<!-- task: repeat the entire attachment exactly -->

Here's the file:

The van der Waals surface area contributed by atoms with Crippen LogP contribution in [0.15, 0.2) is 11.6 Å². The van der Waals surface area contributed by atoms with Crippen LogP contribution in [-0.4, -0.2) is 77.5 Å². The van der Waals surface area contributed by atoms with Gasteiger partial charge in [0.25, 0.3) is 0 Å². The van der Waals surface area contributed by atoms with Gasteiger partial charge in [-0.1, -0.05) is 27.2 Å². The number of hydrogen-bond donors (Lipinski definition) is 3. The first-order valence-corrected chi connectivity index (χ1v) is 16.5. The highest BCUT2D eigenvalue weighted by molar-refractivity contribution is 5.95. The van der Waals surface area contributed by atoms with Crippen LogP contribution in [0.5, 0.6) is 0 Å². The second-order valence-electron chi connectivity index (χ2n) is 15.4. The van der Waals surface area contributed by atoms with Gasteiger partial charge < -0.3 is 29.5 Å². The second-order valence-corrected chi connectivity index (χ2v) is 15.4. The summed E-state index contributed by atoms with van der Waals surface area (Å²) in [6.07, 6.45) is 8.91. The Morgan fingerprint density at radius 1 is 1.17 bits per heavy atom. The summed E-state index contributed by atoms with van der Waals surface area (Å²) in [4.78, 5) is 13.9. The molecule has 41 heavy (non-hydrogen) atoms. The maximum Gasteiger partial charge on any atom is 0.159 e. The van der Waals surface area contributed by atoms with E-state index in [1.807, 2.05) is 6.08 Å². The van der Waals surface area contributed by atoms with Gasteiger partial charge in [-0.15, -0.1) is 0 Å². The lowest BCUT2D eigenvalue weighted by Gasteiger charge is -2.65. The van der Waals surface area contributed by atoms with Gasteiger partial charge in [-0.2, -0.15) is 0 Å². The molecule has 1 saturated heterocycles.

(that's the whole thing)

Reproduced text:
The van der Waals surface area contributed by atoms with Crippen LogP contribution in [0.15, 0.2) is 11.6 Å². The van der Waals surface area contributed by atoms with Crippen LogP contribution in [-0.4, -0.2) is 77.5 Å². The van der Waals surface area contributed by atoms with Gasteiger partial charge in [0.25, 0.3) is 0 Å². The van der Waals surface area contributed by atoms with Gasteiger partial charge in [-0.1, -0.05) is 27.2 Å². The number of hydrogen-bond donors (Lipinski definition) is 3. The first-order valence-corrected chi connectivity index (χ1v) is 16.5. The highest BCUT2D eigenvalue weighted by molar-refractivity contribution is 5.95. The van der Waals surface area contributed by atoms with Crippen LogP contribution in [0.5, 0.6) is 0 Å². The second-order valence-electron chi connectivity index (χ2n) is 15.4. The van der Waals surface area contributed by atoms with Gasteiger partial charge < -0.3 is 29.5 Å². The second-order valence-corrected chi connectivity index (χ2v) is 15.4. The summed E-state index contributed by atoms with van der Waals surface area (Å²) in [6.07, 6.45) is 8.91. The Morgan fingerprint density at radius 1 is 1.17 bits per heavy atom. The summed E-state index contributed by atoms with van der Waals surface area (Å²) in [4.78, 5) is 13.9. The molecule has 41 heavy (non-hydrogen) atoms. The maximum Gasteiger partial charge on any atom is 0.159 e. The van der Waals surface area contributed by atoms with E-state index in [1.807, 2.05) is 6.08 Å². The van der Waals surface area contributed by atoms with Gasteiger partial charge in [-0.15, -0.1) is 0 Å². The lowest BCUT2D eigenvalue weighted by Gasteiger charge is -2.65. The van der Waals surface area contributed by atoms with Gasteiger partial charge in [-0.2, -0.15) is 0 Å². The molecule has 1 saturated heterocycles.